O P I N I O N
Don’t advise, act!
Mentors do not fight for candidates’ advancement opportunities. That is the job of champions.
I f 2020 taught us nothing else, leadership matters. We also learned about the power of action. Regardless of your political persuasion, the single-minded focus and drive of the winners of the Georgia Senatorial race gave us a striking example of what it means to fight for a cause that holds deep meaning for you.
The same principle applies to leadership succession in companies. With the continued departures of baby boomers from the workforce, leadership succession stands at a critical juncture. While there’s little doubt senior executives care deeply about their companies, they struggle with passing the baton. Many reasons explain why succession plans don’t happen. Even when a company creates a plan, the difficult conversations and actions needed to make them work proves to be a challenge. The result is inertia. To surmount the inertia, somebody needs to shoulder the cause of fighting to put in place the firm’s future leaders before they give up or leave. THE IMPORTANCE OF CHAMPIONS. Leadership succession programs involve formal training, stretch goals,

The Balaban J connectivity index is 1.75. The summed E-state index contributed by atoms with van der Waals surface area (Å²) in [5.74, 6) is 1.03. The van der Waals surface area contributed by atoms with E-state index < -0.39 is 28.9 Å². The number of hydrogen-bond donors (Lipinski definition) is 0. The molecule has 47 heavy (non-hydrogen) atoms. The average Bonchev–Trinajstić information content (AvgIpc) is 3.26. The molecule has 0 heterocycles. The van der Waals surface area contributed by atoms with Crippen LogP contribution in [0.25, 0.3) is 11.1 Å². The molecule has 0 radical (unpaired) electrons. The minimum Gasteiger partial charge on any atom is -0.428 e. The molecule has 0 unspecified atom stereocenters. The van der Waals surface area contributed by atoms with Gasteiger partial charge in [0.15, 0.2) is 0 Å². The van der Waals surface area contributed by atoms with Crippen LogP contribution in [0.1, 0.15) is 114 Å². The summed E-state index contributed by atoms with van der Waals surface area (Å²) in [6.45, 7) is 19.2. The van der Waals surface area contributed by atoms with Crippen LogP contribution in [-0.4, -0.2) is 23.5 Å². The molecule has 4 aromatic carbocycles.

and front-line assignments. However, these tools fall short without an overlay of strong guiding hands. Many companies use mentorship to fill the role. Mentors step in at auspicious times to give invaluable advice and support. Then they step back to let mentees execute. In short, mentors advise and mentees act. Mentors do not fight for candidates’ advancement opportunities. That is the job of champions. Champions provide action. They are company insiders who come equipped with organizational power that they are prepared to exercise on behalf of a leadership candidate.
See JULIE BENEZET, page 4
THE ZWEIG LETTER MARCH 22, 2021, ISSUE 1384
Made with FlippingBook Annual report